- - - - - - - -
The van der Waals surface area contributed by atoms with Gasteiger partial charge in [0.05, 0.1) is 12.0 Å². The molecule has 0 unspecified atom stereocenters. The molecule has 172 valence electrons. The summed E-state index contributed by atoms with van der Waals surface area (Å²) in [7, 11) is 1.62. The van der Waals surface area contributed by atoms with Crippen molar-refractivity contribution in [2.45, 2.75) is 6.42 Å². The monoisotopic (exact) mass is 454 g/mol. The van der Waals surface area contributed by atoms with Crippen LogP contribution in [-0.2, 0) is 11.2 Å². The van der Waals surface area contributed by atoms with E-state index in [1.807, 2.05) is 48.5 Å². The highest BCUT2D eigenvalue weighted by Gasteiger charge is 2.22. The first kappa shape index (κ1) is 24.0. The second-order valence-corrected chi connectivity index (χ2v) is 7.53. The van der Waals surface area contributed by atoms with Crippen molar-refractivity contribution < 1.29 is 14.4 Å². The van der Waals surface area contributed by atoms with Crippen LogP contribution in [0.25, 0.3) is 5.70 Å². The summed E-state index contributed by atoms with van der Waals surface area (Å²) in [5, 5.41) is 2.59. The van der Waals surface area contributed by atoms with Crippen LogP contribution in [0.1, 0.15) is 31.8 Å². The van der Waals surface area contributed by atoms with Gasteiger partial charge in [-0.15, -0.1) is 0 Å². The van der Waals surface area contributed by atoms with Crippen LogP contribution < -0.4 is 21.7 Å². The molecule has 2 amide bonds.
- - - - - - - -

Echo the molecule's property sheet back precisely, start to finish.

The van der Waals surface area contributed by atoms with Gasteiger partial charge in [0.05, 0.1) is 12.0 Å². The molecule has 0 unspecified atom stereocenters. The molecule has 172 valence electrons. The summed E-state index contributed by atoms with van der Waals surface area (Å²) in [7, 11) is 1.62. The van der Waals surface area contributed by atoms with Crippen molar-refractivity contribution in [2.45, 2.75) is 6.42 Å². The monoisotopic (exact) mass is 454 g/mol. The van der Waals surface area contributed by atoms with Crippen LogP contribution in [-0.2, 0) is 11.2 Å². The van der Waals surface area contributed by atoms with E-state index in [1.807, 2.05) is 48.5 Å². The highest BCUT2D eigenvalue weighted by Gasteiger charge is 2.22. The first kappa shape index (κ1) is 24.0. The second-order valence-corrected chi connectivity index (χ2v) is 7.53. The van der Waals surface area contributed by atoms with Crippen molar-refractivity contribution < 1.29 is 14.4 Å². The van der Waals surface area contributed by atoms with Crippen LogP contribution in [0.25, 0.3) is 5.70 Å². The summed E-state index contributed by atoms with van der Waals surface area (Å²) in [5, 5.41) is 2.59. The van der Waals surface area contributed by atoms with Crippen LogP contribution in [0.1, 0.15) is 31.8 Å². The van der Waals surface area contributed by atoms with Gasteiger partial charge in [-0.15, -0.1) is 0 Å². The van der Waals surface area contributed by atoms with Crippen LogP contribution < -0.4 is 21.7 Å². The molecule has 2 amide bonds.